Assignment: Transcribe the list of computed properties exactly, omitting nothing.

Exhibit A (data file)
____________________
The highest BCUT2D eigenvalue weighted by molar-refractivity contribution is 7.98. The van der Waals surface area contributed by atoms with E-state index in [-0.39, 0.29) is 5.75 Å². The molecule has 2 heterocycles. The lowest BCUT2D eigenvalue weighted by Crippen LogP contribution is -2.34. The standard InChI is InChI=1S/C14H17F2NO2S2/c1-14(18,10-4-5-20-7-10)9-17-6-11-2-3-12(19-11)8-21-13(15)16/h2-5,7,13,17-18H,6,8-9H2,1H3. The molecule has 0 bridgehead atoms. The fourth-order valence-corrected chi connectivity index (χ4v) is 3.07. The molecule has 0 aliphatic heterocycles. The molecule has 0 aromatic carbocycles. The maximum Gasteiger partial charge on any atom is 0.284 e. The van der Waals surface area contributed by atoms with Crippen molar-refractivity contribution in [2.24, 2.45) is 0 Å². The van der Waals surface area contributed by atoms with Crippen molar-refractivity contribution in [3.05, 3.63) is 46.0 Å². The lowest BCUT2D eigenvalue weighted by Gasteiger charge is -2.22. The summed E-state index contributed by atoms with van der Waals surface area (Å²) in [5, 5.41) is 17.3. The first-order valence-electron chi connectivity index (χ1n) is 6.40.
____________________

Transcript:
The highest BCUT2D eigenvalue weighted by molar-refractivity contribution is 7.98. The van der Waals surface area contributed by atoms with E-state index in [-0.39, 0.29) is 5.75 Å². The molecule has 2 heterocycles. The lowest BCUT2D eigenvalue weighted by Crippen LogP contribution is -2.34. The standard InChI is InChI=1S/C14H17F2NO2S2/c1-14(18,10-4-5-20-7-10)9-17-6-11-2-3-12(19-11)8-21-13(15)16/h2-5,7,13,17-18H,6,8-9H2,1H3. The molecule has 0 bridgehead atoms. The fourth-order valence-corrected chi connectivity index (χ4v) is 3.07. The molecule has 0 aliphatic heterocycles. The molecule has 0 aromatic carbocycles. The maximum Gasteiger partial charge on any atom is 0.284 e. The van der Waals surface area contributed by atoms with Crippen molar-refractivity contribution in [2.24, 2.45) is 0 Å². The van der Waals surface area contributed by atoms with Crippen molar-refractivity contribution in [3.05, 3.63) is 46.0 Å². The lowest BCUT2D eigenvalue weighted by Gasteiger charge is -2.22. The summed E-state index contributed by atoms with van der Waals surface area (Å²) in [5, 5.41) is 17.3. The first-order valence-electron chi connectivity index (χ1n) is 6.40.